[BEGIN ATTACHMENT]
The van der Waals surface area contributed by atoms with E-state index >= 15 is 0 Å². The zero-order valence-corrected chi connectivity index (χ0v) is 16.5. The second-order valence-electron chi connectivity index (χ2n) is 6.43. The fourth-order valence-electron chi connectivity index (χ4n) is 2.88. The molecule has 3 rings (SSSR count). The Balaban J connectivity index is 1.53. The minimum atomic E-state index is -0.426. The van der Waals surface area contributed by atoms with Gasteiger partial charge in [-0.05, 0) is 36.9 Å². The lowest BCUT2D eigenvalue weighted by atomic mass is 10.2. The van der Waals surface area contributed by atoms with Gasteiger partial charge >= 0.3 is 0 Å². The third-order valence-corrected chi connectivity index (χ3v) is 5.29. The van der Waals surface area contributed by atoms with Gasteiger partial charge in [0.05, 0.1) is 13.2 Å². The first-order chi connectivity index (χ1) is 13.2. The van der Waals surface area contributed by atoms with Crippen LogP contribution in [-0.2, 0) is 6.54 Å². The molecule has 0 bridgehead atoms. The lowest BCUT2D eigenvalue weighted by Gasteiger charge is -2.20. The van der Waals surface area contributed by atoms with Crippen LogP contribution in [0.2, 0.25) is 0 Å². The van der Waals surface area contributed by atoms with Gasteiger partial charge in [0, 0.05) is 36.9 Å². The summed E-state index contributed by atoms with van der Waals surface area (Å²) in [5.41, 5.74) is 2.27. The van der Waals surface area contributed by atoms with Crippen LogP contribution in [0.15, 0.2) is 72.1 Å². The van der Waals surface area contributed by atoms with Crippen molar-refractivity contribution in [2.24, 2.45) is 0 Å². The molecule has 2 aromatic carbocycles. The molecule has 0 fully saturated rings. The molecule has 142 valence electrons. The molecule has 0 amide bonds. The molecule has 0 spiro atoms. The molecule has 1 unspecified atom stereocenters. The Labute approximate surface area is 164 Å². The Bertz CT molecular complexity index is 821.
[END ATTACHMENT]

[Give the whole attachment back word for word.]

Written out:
The van der Waals surface area contributed by atoms with E-state index >= 15 is 0 Å². The zero-order valence-corrected chi connectivity index (χ0v) is 16.5. The second-order valence-electron chi connectivity index (χ2n) is 6.43. The fourth-order valence-electron chi connectivity index (χ4n) is 2.88. The molecule has 3 rings (SSSR count). The Balaban J connectivity index is 1.53. The minimum atomic E-state index is -0.426. The van der Waals surface area contributed by atoms with Gasteiger partial charge in [-0.05, 0) is 36.9 Å². The lowest BCUT2D eigenvalue weighted by atomic mass is 10.2. The van der Waals surface area contributed by atoms with Gasteiger partial charge >= 0.3 is 0 Å². The third-order valence-corrected chi connectivity index (χ3v) is 5.29. The van der Waals surface area contributed by atoms with Gasteiger partial charge in [0.05, 0.1) is 13.2 Å². The first-order chi connectivity index (χ1) is 13.2. The van der Waals surface area contributed by atoms with Crippen LogP contribution in [-0.2, 0) is 6.54 Å². The molecule has 0 bridgehead atoms. The lowest BCUT2D eigenvalue weighted by Gasteiger charge is -2.20. The van der Waals surface area contributed by atoms with Crippen LogP contribution in [0.2, 0.25) is 0 Å². The van der Waals surface area contributed by atoms with Gasteiger partial charge in [0, 0.05) is 36.9 Å². The summed E-state index contributed by atoms with van der Waals surface area (Å²) in [5.41, 5.74) is 2.27. The van der Waals surface area contributed by atoms with Crippen LogP contribution in [0.15, 0.2) is 72.1 Å². The van der Waals surface area contributed by atoms with Crippen molar-refractivity contribution in [2.24, 2.45) is 0 Å². The molecule has 2 aromatic carbocycles. The molecule has 0 fully saturated rings. The molecule has 142 valence electrons. The molecule has 0 amide bonds. The molecule has 0 spiro atoms. The molecule has 1 unspecified atom stereocenters. The Labute approximate surface area is 164 Å². The Bertz CT molecular complexity index is 821.